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Sir Mo Farah has tried a few sports in his time, including football, cycling and, I seem to recall, a bit of running, but after watching The Real Mo Farah you feel like you’ve been in the boxing ring with him. Revelation after revelation, detail after detail and with one searing emotional confession leading to yet another, the viewer is left punchdrunk, bewildered at the real story of his life. You get quite bruised from this hour of jaw-dropping television.
The old version was heartwarming enough – a family reunion in Britain, fleeing from the Somali civil wars. It was, importantly in these times, a “lawful” form of asylum seeking (though in truth all asylum seekers have the right to have their case heard).
The truth? He was what is now often called, in the dehumanising language used by some, an “illegal”. Farah was trafficked to the UK from Somalia on false papers at around the age of nine and worked as a virtual child slave in domestic servitude with strangers in London. His identity was switched unwittingly with the traffickers’ own child, Mohamed Farah. They told him: “If you want to see your family again, don’t say anything.” The real identity and the family links of this little boy were then extinguished.
When, eventually, his teachers found out the facts about this disruptive, disturbed child, when Mo could hide it no longer, they used subterfuge to get him a British passport in the bogus name he’d been forced to adopt. If they’d tried to establish his legal residency as the kid he really was, Hussein Abdi Kahin, it’s less likely he’d have made his life in Britain and won all those gold medals.
Technically, they broke the law, but who – once they see a helpless, vulnerable child rather than some demonised “illegal migrant” – would do otherwise? His headteacher, Sarah Rennie, and his PE teacher, who couldn’t quite believe what was passing rather quickly across his eyes, are heroes in this story. So too, is Kinsi Farah, the “aunt” who rescued him from his effective incarceration. There are probably people out there who want them prosecuted. That’s the state we’re in.
It’s one of the those documentaries where the producers rightly left the story to be told by those involved, and did so without any intrusive voiceover. So it is mostly the voice of Mo himself we hear, eloquently struggling to come to terms with his past, his past lying, and the lingering feeling it was all somehow his fault that he left his family behind. But we’re also left alternatively shaken and delighted to hear the testimony of his wife, Tania, his mum, Aisha, real twin brother, Hassan (still back in Somaliland, a breakaway territory from the failed state of Somalia), and astonishingly the “real real” Mohamed Farah, the boy who’s identity was used fraudulently to get the young Mo/Hussein through Heathrow Airport. Each of them only knew bits, if anything, of the story of the greatest Olympic athlete Britain has ever produced. Now we know it all. Or nearly...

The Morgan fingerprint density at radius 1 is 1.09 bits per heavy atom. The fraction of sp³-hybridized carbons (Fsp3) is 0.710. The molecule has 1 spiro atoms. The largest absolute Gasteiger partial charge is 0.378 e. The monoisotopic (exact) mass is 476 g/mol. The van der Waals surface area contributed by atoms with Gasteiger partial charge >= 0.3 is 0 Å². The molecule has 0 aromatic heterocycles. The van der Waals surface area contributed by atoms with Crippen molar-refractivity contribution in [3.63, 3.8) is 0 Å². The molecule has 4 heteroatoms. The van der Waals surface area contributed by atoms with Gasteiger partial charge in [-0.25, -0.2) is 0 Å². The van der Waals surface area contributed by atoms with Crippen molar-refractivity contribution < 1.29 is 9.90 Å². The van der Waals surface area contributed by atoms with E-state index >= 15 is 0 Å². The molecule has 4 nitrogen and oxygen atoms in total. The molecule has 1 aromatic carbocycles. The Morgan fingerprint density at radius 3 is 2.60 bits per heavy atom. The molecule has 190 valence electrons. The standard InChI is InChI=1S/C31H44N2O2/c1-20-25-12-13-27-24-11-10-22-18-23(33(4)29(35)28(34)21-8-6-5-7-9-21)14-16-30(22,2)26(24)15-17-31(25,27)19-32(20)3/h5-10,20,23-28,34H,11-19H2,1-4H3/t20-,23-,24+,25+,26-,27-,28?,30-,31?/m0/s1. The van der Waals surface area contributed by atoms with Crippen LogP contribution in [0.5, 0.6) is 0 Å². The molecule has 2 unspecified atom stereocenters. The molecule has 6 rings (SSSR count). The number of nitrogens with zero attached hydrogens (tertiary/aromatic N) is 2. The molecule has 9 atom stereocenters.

Strange to say, that for all its shocking stories, The Real Mo Farah left some of the most sensitive questions about this national golden treasure stubbornly unanswered. We know, for example, why his mother sent him away to nearby Djibouti when his father, a cattle farmer, was hit by shrapnel during the civil war, but not why his “uncle” and aunt then exported him to the Farah family in London. As Sir Mo says, “the hardest thing is admitting to myself that someone from my own family may have been involved in trafficking me”.
Plainly, if not intentionally, Sir Mo is also trolling the government as it tries to implement its cruel Rwanda refugee deportation plan. No one needs to state the uncomfortable truth that were this skinny, toothy lad to arrive on a dinghy across the English Channel today, he’d get sent straight back to Africa, even if his asylum claim is genuine. There’s a telling little sequence where we see the Olympic superhero driving back to his childhood home in Hounslow, listening to Priti Patel on the radio banging on about Border Force. He doesn’t say anything. This time, he doesn’t need to.